Disclaimer: Lady of a Thousand Treasures, by Sandra Byrd, was provided by Tyndale. I received a free copy from the publisher. No review, positive or otherwise, was required—all opinions are my own.
Lady of a Thousand Treasures takes us to the world of art-collection fiends in Victorian England, starring the female curator/evaluator Eleanor and the intrigue, drama, and danger she faces after unearthing the seedy underbelly of the art world. There’s also romance because of course there is.
I did really like seeing into the art collection side of Victorian England. There was a lot of depth and explanation in every aspect of Eleanor’s job. There was also some subtle looks into females trying to establish their own careers and their own footing—the real-life Lady Charlotte Schreiber (first female accepted into a previously all-male curators club) and Elizabeth Garrett (first female physician in England) make appearances. Dante Rossetti shows up, too—you know, the brother of Christina Rossetti, of “Goblin Market” fame.
So, basically, I really loved the setting. The plot paled in comparison. There’s intrigue, and suspicion, and forgeries, and scandal, and debts, which sounds very exciting and tense, but to be honest, I spent most of my time wondering why Eleanor made the decisions she did. She is too quick to trust in one scenario, and too quick to doubt in another. She does really stupid things, then follows those up with some swift, quick-thinking decisions that are smartly thought-out. As a character, she is all over the place. I liked the mystery aspect of the plot, but the characters didn’t hold up on their end.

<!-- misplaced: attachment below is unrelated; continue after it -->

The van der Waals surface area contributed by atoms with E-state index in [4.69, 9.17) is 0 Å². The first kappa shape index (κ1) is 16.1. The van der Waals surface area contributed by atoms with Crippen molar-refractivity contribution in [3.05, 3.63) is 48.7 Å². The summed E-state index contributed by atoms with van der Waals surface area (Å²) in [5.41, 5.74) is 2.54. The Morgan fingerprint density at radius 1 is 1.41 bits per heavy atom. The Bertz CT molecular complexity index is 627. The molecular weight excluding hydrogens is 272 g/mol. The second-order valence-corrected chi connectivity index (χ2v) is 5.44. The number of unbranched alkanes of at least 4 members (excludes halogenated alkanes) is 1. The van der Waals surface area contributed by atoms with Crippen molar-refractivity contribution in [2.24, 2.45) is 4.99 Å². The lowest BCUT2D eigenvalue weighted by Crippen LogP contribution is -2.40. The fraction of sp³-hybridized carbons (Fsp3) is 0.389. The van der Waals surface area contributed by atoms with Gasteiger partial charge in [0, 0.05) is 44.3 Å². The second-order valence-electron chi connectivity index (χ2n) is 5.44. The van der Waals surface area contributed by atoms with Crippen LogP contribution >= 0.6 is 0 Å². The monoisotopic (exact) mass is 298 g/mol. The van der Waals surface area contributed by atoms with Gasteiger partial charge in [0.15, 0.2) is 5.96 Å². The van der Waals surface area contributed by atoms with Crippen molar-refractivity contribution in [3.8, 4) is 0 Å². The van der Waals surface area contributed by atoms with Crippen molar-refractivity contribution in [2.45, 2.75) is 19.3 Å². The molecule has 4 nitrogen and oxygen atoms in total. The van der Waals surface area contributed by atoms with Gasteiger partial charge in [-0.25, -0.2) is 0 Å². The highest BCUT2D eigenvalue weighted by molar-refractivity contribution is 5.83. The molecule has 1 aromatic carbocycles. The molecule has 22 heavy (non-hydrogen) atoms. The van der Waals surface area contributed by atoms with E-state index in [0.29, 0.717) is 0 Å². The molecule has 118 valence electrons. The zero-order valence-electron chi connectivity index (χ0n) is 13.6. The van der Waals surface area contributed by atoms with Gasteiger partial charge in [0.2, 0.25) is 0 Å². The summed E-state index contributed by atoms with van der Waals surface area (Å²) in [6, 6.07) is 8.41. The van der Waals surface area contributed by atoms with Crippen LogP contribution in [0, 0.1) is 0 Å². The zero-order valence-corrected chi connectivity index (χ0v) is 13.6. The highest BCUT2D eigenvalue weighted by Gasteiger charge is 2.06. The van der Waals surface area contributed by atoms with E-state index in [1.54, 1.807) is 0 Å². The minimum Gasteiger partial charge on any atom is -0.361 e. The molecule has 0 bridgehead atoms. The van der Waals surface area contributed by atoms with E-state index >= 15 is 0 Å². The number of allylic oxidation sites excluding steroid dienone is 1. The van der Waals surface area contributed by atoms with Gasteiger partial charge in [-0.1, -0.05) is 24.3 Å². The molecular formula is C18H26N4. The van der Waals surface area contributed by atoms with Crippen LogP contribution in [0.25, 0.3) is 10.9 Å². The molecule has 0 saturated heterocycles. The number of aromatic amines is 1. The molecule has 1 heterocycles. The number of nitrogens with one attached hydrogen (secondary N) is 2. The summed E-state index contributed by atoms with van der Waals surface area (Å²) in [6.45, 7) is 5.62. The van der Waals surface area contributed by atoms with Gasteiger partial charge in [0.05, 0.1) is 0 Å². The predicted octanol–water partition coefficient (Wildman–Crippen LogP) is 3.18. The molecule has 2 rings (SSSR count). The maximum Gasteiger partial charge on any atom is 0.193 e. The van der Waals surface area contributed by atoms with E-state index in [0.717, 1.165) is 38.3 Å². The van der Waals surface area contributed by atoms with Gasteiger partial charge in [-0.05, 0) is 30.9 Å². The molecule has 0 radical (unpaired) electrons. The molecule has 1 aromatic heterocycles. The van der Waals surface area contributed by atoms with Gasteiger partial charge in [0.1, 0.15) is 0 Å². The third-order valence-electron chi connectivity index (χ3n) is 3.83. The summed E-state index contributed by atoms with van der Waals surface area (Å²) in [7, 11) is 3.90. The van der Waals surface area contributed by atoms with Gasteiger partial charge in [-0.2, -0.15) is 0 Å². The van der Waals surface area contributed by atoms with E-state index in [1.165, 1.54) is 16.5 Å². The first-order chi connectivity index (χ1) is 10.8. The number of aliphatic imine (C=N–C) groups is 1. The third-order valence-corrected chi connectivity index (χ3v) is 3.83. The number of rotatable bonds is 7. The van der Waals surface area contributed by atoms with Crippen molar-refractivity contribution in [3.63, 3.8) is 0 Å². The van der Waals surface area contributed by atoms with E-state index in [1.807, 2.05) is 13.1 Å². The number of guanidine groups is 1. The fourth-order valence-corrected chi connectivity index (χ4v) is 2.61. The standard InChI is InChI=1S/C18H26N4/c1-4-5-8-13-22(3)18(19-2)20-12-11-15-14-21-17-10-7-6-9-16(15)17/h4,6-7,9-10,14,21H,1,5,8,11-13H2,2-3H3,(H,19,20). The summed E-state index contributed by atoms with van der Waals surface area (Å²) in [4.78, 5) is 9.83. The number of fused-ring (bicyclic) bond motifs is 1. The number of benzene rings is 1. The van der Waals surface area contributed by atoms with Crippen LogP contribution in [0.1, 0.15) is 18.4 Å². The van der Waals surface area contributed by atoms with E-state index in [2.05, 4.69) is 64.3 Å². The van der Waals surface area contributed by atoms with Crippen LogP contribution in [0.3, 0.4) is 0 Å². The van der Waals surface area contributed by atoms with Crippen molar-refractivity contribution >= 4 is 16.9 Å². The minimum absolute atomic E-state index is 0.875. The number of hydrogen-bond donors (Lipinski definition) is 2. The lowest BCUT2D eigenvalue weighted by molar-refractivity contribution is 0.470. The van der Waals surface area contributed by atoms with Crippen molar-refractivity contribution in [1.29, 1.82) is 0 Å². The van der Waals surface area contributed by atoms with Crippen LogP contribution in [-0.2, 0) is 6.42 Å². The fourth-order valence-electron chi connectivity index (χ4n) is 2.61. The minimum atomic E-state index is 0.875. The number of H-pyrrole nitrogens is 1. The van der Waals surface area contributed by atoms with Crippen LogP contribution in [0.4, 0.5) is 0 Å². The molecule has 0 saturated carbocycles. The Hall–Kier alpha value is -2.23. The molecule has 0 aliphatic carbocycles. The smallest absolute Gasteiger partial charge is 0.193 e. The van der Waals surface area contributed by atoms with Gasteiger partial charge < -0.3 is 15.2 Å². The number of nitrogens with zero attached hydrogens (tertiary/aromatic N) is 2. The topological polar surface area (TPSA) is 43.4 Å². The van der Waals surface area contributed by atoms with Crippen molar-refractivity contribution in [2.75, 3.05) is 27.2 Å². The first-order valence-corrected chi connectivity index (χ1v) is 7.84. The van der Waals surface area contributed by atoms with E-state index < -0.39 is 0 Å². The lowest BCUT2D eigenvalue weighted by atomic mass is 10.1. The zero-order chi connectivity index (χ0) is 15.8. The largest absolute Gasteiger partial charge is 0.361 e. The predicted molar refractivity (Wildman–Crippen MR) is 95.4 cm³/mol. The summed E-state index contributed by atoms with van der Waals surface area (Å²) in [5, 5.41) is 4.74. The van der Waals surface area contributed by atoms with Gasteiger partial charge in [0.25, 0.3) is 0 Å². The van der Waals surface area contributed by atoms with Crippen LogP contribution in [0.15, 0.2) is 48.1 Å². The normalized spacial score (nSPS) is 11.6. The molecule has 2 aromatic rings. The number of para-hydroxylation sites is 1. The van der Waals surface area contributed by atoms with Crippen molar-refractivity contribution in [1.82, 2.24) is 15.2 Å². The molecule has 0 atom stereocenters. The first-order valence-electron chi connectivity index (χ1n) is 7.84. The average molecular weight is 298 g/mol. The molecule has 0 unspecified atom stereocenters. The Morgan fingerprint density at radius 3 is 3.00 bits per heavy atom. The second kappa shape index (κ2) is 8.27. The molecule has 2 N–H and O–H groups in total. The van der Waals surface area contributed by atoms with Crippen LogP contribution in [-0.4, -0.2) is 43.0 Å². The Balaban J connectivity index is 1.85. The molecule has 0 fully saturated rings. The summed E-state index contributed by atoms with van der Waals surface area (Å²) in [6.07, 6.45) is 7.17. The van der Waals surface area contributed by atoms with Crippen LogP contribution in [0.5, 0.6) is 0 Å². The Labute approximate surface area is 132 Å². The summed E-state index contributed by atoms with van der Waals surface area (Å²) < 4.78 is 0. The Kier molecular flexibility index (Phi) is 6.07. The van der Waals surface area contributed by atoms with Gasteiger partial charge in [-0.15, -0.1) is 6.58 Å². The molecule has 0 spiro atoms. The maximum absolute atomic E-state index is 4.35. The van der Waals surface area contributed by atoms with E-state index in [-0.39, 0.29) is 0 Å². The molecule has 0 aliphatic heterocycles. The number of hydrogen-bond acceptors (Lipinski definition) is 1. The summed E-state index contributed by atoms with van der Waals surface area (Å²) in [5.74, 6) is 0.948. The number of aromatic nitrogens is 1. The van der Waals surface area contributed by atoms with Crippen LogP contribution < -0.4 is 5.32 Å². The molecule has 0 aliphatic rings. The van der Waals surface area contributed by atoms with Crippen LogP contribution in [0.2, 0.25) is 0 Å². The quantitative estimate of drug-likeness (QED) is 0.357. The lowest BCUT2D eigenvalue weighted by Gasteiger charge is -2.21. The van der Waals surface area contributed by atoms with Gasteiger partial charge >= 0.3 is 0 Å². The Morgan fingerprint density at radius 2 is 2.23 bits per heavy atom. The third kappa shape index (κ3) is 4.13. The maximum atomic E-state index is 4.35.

The romance was okay—nothing special. It ends as inevitably as you might suspect, with as much drama and progression as you might expect. I didn’t really like that Harry was used as a device to fuel Eleanor’s doubt, and then swoop in and get her out of trouble, and the parts involving him, his father’s collection, and the secret rooms in his house were some of the most confusing in the novel.
I loved the setting, mostly enjoyed the plot, and tolerated the characters in Lady of a Thousand Treasures. It didn’t blow me away, but I didn’t have strong feelings in the negatives towards it, either. It was an average book for me. I liked it better than many other Christian fiction I have read.